Bellinger River snapping turtles from the captive breeding program at Taronga Zoo have been returned to their true home.
The release of the 10 turtles by the NSW Office of Environment and Heritage coincided with World Turtle Day.
The turtles have been monitored via tracking devices and it is known that nine of them have survived.
Watch them swim away in this video:
In the first year of the captive breeding program, 22 baby turtles hatched, followed by another 31 hatchlings last year.
It's estimated that before the disease outbreak, there were between 1600 and 4500 turtles living in the upper reaches of the river.
Surveys suggest that the Bellinger River snapping turtle population now numbers between 200 and 300 juveniles who somehow managed to survive.
But a resurgence of the virus is not the only threat faced by Myuchelys georgesi.
At a presentation by Riverwatch and its partners held at Bellingen Markets earlier this month, Gerry McGilvray from OEH said over the past four years an interloper, the Murray River short-necked turtle (Emydura macquarii), has become the Bellinger's dominant turtle species, outnumbering Myuchelys georgesi by a factor of four.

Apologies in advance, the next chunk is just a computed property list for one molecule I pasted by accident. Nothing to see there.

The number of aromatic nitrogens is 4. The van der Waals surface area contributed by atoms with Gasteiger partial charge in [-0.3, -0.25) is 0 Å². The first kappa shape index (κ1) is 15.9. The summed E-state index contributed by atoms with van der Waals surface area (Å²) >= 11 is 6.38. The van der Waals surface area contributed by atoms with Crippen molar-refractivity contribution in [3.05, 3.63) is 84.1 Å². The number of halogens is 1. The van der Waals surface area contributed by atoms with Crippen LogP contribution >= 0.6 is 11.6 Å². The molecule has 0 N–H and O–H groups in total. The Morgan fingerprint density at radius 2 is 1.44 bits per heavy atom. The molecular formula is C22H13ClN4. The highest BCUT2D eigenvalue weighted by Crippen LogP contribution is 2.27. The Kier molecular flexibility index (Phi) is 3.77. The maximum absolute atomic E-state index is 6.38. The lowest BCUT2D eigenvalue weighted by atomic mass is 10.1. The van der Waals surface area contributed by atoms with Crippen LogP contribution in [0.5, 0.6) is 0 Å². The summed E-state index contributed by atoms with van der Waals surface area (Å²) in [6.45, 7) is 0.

The two turtles are similar enough that they can interbreed to produce genetic hybrids.
Unfortunately for the snapping turtle, repeated hybridisation with the plentiful short-necked turtles could mean its unique and ancient genes gradually fade away.
A solution will need to be found before the juveniles in the Bellinger River reach their breeding age, which is at about eight to 10 years old.
Clearing Emydura macquarii from certain stretches of the river to allow Myuchelys georgesi to thrive may be the only way forward.
Another important aspect of ensuring that the Bellinger River snapping turtle makes a successful comeback is the health of the river.
OzGREEN's Riverwatch citizen science program has noted increased phosphate and reduced levels of dissolved oxygen at testing sites over the last few months, even in the Never Never sections of the Bellinger.
Sue Lennox said attending to the health of the vegetation on the banks is crucial in reducing river contamination from fertilisers and animal waste.
"Part of it is restoring the riparian zones so that nutrient run-off is trapped rather than coming into the rivers. That is something that will help river quality overall," Sue said.
"That's the key to the success of restoring the river health and the return of the turtles."